Halloween's back, but supply chains snarls lurk around every corner

After two years of COVID-era Halloweens that veered away from the spooky and into the downright grim, Canadians are ready to get back to normal for this year’s haunted festivities.

Driving the news: 86% of Canadians will spend more (or the same) on Halloween as last year, and more than half who celebrate will spend at least $50, according to a survey by the Retail Council of Canada.

  • Spending on Halloween fell sharply during the pandemic when trick-or-treating and partygoing was curbed by public health rules, but that trend looks set to reserve this year. 

Rebounding demand for Halloween supplies—candy, costumes, that fake cobweb stuff, and so on—could cause shortages that mirror other issues other supply chains faced earlier in the year.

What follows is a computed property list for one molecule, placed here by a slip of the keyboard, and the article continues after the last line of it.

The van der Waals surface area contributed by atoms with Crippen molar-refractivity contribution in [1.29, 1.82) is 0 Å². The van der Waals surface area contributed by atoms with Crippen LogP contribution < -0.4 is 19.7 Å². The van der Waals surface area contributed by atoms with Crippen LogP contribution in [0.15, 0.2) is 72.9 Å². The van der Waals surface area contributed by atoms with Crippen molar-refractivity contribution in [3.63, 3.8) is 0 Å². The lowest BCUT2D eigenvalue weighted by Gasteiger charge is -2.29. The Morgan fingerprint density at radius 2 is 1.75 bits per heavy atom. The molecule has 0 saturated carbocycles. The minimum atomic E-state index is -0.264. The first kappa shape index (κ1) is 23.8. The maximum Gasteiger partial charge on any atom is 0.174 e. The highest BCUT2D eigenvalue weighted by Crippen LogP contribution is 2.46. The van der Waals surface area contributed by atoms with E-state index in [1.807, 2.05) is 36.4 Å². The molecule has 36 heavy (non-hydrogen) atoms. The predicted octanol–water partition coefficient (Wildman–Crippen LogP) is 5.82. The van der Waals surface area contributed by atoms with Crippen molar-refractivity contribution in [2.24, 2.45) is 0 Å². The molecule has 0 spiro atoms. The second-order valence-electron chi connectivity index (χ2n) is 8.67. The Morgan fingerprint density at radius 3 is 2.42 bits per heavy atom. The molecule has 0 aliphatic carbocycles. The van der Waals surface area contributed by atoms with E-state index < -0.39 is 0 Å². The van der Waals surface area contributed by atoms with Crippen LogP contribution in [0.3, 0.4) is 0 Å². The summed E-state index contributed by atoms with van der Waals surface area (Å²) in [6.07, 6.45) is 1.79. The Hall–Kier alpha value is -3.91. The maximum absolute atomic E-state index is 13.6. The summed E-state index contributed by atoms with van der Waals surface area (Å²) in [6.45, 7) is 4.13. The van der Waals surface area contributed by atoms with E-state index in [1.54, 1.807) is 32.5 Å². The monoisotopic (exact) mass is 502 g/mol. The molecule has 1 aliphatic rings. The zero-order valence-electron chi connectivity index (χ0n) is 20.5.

• Retailers will have to make difficult choices about how much inventory to stock without a clear sense of what consumer demand will look like.
  • There have been some early warning signs that supplies could be tight: earlier this year Hershey’s CEO warned it wouldn’t be able to meet Halloween demand for its seasonal products.

Yes, but: Economic conditions have changed quite a bit in the past few months. Recession fears and rising prices could counteract pent-up demand from people eager to celebrate the first normal Halloween in two years. 

Bottom line: Unless you want to be the house handing out Tootsie Rolls (objectively the worst candy), you may want to hit the supermarket for some Halloween treats a week or two early this year.